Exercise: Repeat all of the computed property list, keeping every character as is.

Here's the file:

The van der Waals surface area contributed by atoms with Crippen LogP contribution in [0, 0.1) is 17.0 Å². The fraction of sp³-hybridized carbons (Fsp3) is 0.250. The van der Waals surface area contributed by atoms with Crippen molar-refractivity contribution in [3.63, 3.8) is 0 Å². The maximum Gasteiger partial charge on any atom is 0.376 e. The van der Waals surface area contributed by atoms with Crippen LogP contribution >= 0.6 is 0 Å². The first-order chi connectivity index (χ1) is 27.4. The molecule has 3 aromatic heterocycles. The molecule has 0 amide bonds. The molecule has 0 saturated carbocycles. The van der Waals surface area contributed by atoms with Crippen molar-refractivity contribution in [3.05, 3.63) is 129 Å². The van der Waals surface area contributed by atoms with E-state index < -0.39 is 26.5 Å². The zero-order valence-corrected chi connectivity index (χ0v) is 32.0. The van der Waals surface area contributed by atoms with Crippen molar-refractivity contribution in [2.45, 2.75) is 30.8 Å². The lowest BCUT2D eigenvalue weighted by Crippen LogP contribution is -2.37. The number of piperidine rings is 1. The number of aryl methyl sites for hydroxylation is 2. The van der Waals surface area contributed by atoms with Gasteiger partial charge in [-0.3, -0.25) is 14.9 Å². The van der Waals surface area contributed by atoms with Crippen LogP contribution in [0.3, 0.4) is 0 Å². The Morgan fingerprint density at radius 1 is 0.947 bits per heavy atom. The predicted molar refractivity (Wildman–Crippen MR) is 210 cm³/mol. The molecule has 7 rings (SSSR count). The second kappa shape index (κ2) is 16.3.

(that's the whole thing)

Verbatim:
The van der Waals surface area contributed by atoms with Crippen LogP contribution in [0, 0.1) is 17.0 Å². The fraction of sp³-hybridized carbons (Fsp3) is 0.250. The van der Waals surface area contributed by atoms with Crippen molar-refractivity contribution in [3.63, 3.8) is 0 Å². The maximum Gasteiger partial charge on any atom is 0.376 e. The van der Waals surface area contributed by atoms with Crippen LogP contribution >= 0.6 is 0 Å². The first-order chi connectivity index (χ1) is 27.4. The molecule has 3 aromatic heterocycles. The molecule has 0 amide bonds. The molecule has 0 saturated carbocycles. The van der Waals surface area contributed by atoms with Crippen molar-refractivity contribution in [3.05, 3.63) is 129 Å². The van der Waals surface area contributed by atoms with E-state index < -0.39 is 26.5 Å². The zero-order valence-corrected chi connectivity index (χ0v) is 32.0. The van der Waals surface area contributed by atoms with Crippen molar-refractivity contribution in [2.45, 2.75) is 30.8 Å². The lowest BCUT2D eigenvalue weighted by Crippen LogP contribution is -2.37. The number of piperidine rings is 1. The number of aryl methyl sites for hydroxylation is 2. The van der Waals surface area contributed by atoms with Gasteiger partial charge in [-0.3, -0.25) is 14.9 Å². The van der Waals surface area contributed by atoms with Crippen LogP contribution in [0.3, 0.4) is 0 Å². The Morgan fingerprint density at radius 1 is 0.947 bits per heavy atom. The predicted molar refractivity (Wildman–Crippen MR) is 210 cm³/mol. The molecule has 7 rings (SSSR count). The second kappa shape index (κ2) is 16.3.